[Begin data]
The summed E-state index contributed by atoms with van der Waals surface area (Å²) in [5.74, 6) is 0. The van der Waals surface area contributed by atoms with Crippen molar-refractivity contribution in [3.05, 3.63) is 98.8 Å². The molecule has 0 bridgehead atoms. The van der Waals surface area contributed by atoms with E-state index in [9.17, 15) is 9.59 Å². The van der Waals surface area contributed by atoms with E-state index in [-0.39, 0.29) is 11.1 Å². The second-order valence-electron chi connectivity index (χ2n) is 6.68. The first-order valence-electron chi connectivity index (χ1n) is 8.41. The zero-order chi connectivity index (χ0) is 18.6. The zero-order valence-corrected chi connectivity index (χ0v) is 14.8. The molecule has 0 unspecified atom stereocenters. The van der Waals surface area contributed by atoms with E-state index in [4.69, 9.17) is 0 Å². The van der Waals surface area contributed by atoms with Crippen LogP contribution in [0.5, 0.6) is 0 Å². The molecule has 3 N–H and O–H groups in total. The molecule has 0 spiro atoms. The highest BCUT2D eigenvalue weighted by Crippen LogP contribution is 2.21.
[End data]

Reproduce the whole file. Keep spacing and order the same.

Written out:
The summed E-state index contributed by atoms with van der Waals surface area (Å²) in [5.74, 6) is 0. The van der Waals surface area contributed by atoms with Crippen molar-refractivity contribution in [3.05, 3.63) is 98.8 Å². The molecule has 0 bridgehead atoms. The van der Waals surface area contributed by atoms with E-state index in [9.17, 15) is 9.59 Å². The van der Waals surface area contributed by atoms with E-state index in [-0.39, 0.29) is 11.1 Å². The second-order valence-electron chi connectivity index (χ2n) is 6.68. The first-order valence-electron chi connectivity index (χ1n) is 8.41. The zero-order chi connectivity index (χ0) is 18.6. The zero-order valence-corrected chi connectivity index (χ0v) is 14.8. The molecule has 0 unspecified atom stereocenters. The van der Waals surface area contributed by atoms with E-state index in [4.69, 9.17) is 0 Å². The van der Waals surface area contributed by atoms with Crippen LogP contribution in [0.5, 0.6) is 0 Å². The molecule has 3 N–H and O–H groups in total. The molecule has 0 spiro atoms. The highest BCUT2D eigenvalue weighted by Crippen LogP contribution is 2.21.